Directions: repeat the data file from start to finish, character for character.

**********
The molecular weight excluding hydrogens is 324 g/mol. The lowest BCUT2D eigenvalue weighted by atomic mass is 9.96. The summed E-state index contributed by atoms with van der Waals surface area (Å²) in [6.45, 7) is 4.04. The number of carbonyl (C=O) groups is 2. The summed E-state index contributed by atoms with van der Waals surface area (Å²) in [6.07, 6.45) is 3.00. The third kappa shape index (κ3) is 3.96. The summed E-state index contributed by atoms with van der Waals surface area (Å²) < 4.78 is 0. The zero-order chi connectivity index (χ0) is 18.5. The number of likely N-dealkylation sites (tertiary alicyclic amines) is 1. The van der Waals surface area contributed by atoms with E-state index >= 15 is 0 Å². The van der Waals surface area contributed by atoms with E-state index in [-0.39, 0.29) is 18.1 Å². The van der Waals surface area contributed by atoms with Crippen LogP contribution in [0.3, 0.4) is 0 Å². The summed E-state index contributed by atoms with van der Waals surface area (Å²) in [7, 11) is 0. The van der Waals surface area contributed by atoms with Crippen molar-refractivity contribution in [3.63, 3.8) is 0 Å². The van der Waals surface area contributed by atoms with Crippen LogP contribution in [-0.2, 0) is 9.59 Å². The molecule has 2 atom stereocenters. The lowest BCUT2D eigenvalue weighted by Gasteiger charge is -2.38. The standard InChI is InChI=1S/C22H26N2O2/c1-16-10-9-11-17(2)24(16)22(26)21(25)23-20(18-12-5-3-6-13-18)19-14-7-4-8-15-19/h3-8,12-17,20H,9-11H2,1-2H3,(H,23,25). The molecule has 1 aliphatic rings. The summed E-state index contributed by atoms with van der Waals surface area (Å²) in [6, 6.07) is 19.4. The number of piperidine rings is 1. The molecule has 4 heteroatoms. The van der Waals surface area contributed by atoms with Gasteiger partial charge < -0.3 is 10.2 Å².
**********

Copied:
The molecular weight excluding hydrogens is 324 g/mol. The lowest BCUT2D eigenvalue weighted by atomic mass is 9.96. The summed E-state index contributed by atoms with van der Waals surface area (Å²) in [6.45, 7) is 4.04. The number of carbonyl (C=O) groups is 2. The summed E-state index contributed by atoms with van der Waals surface area (Å²) in [6.07, 6.45) is 3.00. The third kappa shape index (κ3) is 3.96. The summed E-state index contributed by atoms with van der Waals surface area (Å²) < 4.78 is 0. The zero-order chi connectivity index (χ0) is 18.5. The number of likely N-dealkylation sites (tertiary alicyclic amines) is 1. The van der Waals surface area contributed by atoms with E-state index >= 15 is 0 Å². The van der Waals surface area contributed by atoms with E-state index in [-0.39, 0.29) is 18.1 Å². The van der Waals surface area contributed by atoms with Crippen LogP contribution in [0.3, 0.4) is 0 Å². The summed E-state index contributed by atoms with van der Waals surface area (Å²) in [7, 11) is 0. The van der Waals surface area contributed by atoms with Crippen molar-refractivity contribution in [3.63, 3.8) is 0 Å². The van der Waals surface area contributed by atoms with Crippen LogP contribution in [-0.2, 0) is 9.59 Å². The molecule has 2 atom stereocenters. The lowest BCUT2D eigenvalue weighted by Gasteiger charge is -2.38. The standard InChI is InChI=1S/C22H26N2O2/c1-16-10-9-11-17(2)24(16)22(26)21(25)23-20(18-12-5-3-6-13-18)19-14-7-4-8-15-19/h3-8,12-17,20H,9-11H2,1-2H3,(H,23,25). The molecule has 1 aliphatic rings. The summed E-state index contributed by atoms with van der Waals surface area (Å²) in [6, 6.07) is 19.4. The number of piperidine rings is 1. The molecule has 4 heteroatoms. The van der Waals surface area contributed by atoms with Gasteiger partial charge < -0.3 is 10.2 Å².